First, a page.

On a chilly late-April morning with temperatures hovering around freezing, it is hard to get out of bed, let alone to pick up litter in your neighborhood playground. An then particularly if your idea Saturday morning fun doesn’t involve picking up cigarette butts.
But this is a normal day for Bea Tersch, 68 year-old who has lived the past 39 years in a Virginia Avenue brick home overlooking the Chicago River. In 1976 she paid $35,000 for the home. In 2013, she could probably sell it for quite a bit more
What makes Tersch different from most of us property price-watchers, is that she can claim some responsibility for her area’s real estate price boost. It took more than 30 years of diligently bettering the area through beautification, fighting big condo developers, resisting gang influence, and organizing the community, including an annual yard sale that now draws as many as 50 participants each year.
Tersch is the last surviving charter member of the Greater Rockwell Organization, a community group committed to bettering a small 14-block area, bordered by Wilson (south), Lawrence (north), Western (east), and the Chicago River (west). Tersch and her neighbors founded GRO in 1979 to combat gang influence, then over-development and now to the beautification and improvement of the neighborhood.
“It’s awesome that she’s been devoted for so long,” said Patti Huetteman, current GRO president. “This neighborhood wasn’t always this nice. I’m really indebted to the people like her who started GRO and worked on the community when it had serious problems.”
On this particular Saturday morning, Tersch led a neighborhood clean-up to recognize Earth Day. Her long, white-blonde hair tucked under a white visor, Tersch stooped to the ground to remove bits of trash and debris from the Jacob Playlot at Leland and Virginia, with the enthusiasm and energy of a much younger person.
One recruit for the morning, Jan Cohn, had lived in the area since 2007 but had only met Tersch a week or so earlier, while Cohn was working on a corner garden on Washtenaw. Tersch stopped by to give some advice.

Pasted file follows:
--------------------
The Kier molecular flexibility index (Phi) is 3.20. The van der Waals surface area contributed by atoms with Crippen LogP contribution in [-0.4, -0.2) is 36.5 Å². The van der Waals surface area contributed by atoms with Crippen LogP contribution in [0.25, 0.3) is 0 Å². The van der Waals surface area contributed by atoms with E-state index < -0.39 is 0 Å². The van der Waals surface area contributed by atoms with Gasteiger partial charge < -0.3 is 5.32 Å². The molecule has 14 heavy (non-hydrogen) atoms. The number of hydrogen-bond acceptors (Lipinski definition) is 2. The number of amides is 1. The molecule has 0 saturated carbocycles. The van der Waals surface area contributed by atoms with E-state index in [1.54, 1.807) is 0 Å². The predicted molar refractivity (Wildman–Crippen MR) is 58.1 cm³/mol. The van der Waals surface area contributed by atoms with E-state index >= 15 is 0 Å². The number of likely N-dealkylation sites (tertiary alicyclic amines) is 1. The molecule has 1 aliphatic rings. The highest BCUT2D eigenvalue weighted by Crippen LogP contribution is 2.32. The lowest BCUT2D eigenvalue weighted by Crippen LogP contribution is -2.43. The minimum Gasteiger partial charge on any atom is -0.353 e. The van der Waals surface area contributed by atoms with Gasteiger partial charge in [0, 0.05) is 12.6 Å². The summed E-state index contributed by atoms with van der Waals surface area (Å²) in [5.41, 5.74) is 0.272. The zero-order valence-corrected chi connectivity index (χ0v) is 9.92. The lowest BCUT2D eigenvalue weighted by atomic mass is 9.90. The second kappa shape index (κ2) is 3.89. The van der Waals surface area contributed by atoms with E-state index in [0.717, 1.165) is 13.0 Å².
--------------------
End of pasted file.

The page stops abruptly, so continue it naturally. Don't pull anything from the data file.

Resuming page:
“She stopped and commented about where I was locating a few things and how certain things would do well there, and where something was clearly dead and I should just take it out,” said Cohn.
Tersch suggested growing a trellis of morning glories along a piece of mesh around a utility pole.
“She gave me advice on what kind of mesh and said she had a lot of extra at her house,” Cohn said. “She told me, ‘Give me 15 minutes and I’ll find it and pull it out for you.’”
Cohn stopped by Tersch’s home shortly after. Tersch wouldn’t accept any money for the materials, but said if Cohn wanted, she could pay her back by helping with GRO’s clean-up day the following Saturday. Cohn agreed.
“Unsolicited, frank advice which can be very hard to come by,” said Cohn of Tersch’s methods. “Others would walk by and say they were glad someone was finally doing something with this corner, but she actively wanted to help.”
Tersch is the secretary of GRO and has held held the position since the group’s formation.
“She’s been the secretary forever,” said Huetteman. “It’s never even a question when we re-nominate officers. Bea will continue.”
She’s gotten some practice over the years when it comes to documenting meeting proceedings in her own distinctive voice.
“She’s famous for her lengthy detailed minutes, not necessarily without editorial comment,” joked Tom Kosinski, a GRO activist.